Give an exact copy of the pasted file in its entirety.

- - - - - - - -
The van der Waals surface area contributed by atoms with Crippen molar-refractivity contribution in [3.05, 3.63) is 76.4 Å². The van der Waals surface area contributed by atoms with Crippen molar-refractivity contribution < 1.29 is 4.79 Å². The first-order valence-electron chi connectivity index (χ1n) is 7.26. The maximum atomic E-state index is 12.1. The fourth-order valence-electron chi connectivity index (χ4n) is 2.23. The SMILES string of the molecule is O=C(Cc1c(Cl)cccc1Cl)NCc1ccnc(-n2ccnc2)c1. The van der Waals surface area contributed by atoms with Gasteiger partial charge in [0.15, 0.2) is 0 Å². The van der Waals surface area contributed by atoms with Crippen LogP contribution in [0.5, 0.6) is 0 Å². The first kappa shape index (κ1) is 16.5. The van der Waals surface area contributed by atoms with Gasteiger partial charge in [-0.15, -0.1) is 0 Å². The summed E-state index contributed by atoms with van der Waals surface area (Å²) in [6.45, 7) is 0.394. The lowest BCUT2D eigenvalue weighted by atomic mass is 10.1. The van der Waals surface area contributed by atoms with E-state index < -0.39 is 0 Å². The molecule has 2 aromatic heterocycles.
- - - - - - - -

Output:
The van der Waals surface area contributed by atoms with Crippen molar-refractivity contribution in [3.05, 3.63) is 76.4 Å². The van der Waals surface area contributed by atoms with Crippen molar-refractivity contribution < 1.29 is 4.79 Å². The first-order valence-electron chi connectivity index (χ1n) is 7.26. The maximum atomic E-state index is 12.1. The fourth-order valence-electron chi connectivity index (χ4n) is 2.23. The SMILES string of the molecule is O=C(Cc1c(Cl)cccc1Cl)NCc1ccnc(-n2ccnc2)c1. The van der Waals surface area contributed by atoms with Gasteiger partial charge in [0.15, 0.2) is 0 Å². The van der Waals surface area contributed by atoms with Crippen LogP contribution in [0.5, 0.6) is 0 Å². The first kappa shape index (κ1) is 16.5. The van der Waals surface area contributed by atoms with Gasteiger partial charge in [-0.15, -0.1) is 0 Å². The summed E-state index contributed by atoms with van der Waals surface area (Å²) in [6.45, 7) is 0.394. The lowest BCUT2D eigenvalue weighted by atomic mass is 10.1. The van der Waals surface area contributed by atoms with E-state index < -0.39 is 0 Å². The molecule has 2 aromatic heterocycles.